Our research demonstrates that tear gas can cause severe pain, blindness and suffocation. Decades of use have resulted in thousands of injuries, permanent disabilities, and even death. But nowhere are the deaths and injuries more profound than when tear gas is used in enclosed spaces. The temporary blindness and pain result in severe distress and force people away from the gas. When tear gas is fired by multiple officers in multiple areas of a stadium or other enclosed area, it leaves no clear safe exit. The design of stadiums, with narrow exits scattered across the field and stadium, makes it impossible for large numbers of people to exit quickly. The combination of a painful chemical gas that blinds and unnerves people and small, unclear exits is a recipe for disaster. Tragically, it is a disaster we have seen over and over again.
The most recent events at the Kanjuruhan stadium revive the memory of a long string of football stadium deaths across the globe due to tear gas stampedes: the Estadio Nacional tragedy in Peru (1964) claimed over 300 deadly victims, in the 2001 Ellis Park Stadium disaster in South Africa, 43 victims were crushed in a tear gas stampede. That same year, the Accra Sports Stadium disaster in Ghana claimed the lives of 127 fans in like conditions. Twelve people lost their lives at the FIFA World Cup qualifier in Zimbabwe in 2000 and 22 more in the Ivory Coast during a FIFA and African Cup of Nations qualifying match in 2009. The 30 June Stadium stampede in Egypt also killed 28 stadium-goers in 2015. The list goes on and, in every case, these deaths could have been avoided.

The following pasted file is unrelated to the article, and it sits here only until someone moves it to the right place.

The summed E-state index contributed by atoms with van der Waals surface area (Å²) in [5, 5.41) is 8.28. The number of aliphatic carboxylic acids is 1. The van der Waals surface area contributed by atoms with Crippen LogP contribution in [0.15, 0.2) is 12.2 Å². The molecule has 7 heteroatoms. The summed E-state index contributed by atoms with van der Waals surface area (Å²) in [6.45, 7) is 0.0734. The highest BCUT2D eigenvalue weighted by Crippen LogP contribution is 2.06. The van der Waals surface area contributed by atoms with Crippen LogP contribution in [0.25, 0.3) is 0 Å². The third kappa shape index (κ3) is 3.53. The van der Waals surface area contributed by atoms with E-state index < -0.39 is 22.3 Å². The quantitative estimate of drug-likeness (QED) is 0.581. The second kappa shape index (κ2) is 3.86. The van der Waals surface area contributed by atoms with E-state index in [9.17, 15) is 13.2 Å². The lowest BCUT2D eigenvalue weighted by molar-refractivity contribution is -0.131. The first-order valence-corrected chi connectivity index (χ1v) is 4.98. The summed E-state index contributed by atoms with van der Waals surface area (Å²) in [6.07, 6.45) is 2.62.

The inherent dangers of several types of crowd control weapons were extensively documented in the 2016 report Lethal in Disguise by PHR and INCLO. Since 2020, the United Nations Guidance on the Use of Less-Lethal Weapons in Law Enforcement establishes a series of guidelines and recommendations for the proper deployment of these devices by state authorities. The Guidance couldn’t be any clearer in recommending against the use of chemical irritants in sports venues: “A stampede may result when irritants are used against a crowd in an enclosed area, such as a football stadium.”
However, law enforcement has yet to catch up. When they see fans getting upset, they frequently turn to tear gas, believing it to be safe. It is not.
Clear guidelines must be established for stadiums. The first rules are straightforward and evidence-based: never use tear gas or any chemical irritants, communicate with the crowd and de-escalate, and allow for safe exits before disrupting large numbers of people.
The role of the police is always to de-escalate tension and make spaces safe. Sometimes, their interventions generate the opposite, chaos and panic, with grave consequences and severe casualties. Respecting the guidelines for the safe use of chemical irritants is the only way to neutralize their deadly potential.
FIFA’s security policies already advise against the use of tear gas in or around stadiums. But it has done little to sanction those that do not comply nor elevate this issue with international and domestic leagues. National level law enforcement would do well to pay attention and heed this call. Fans depend on them to ensure their safety.
Authors: Rohini Haar and Fatia Maulidiyanti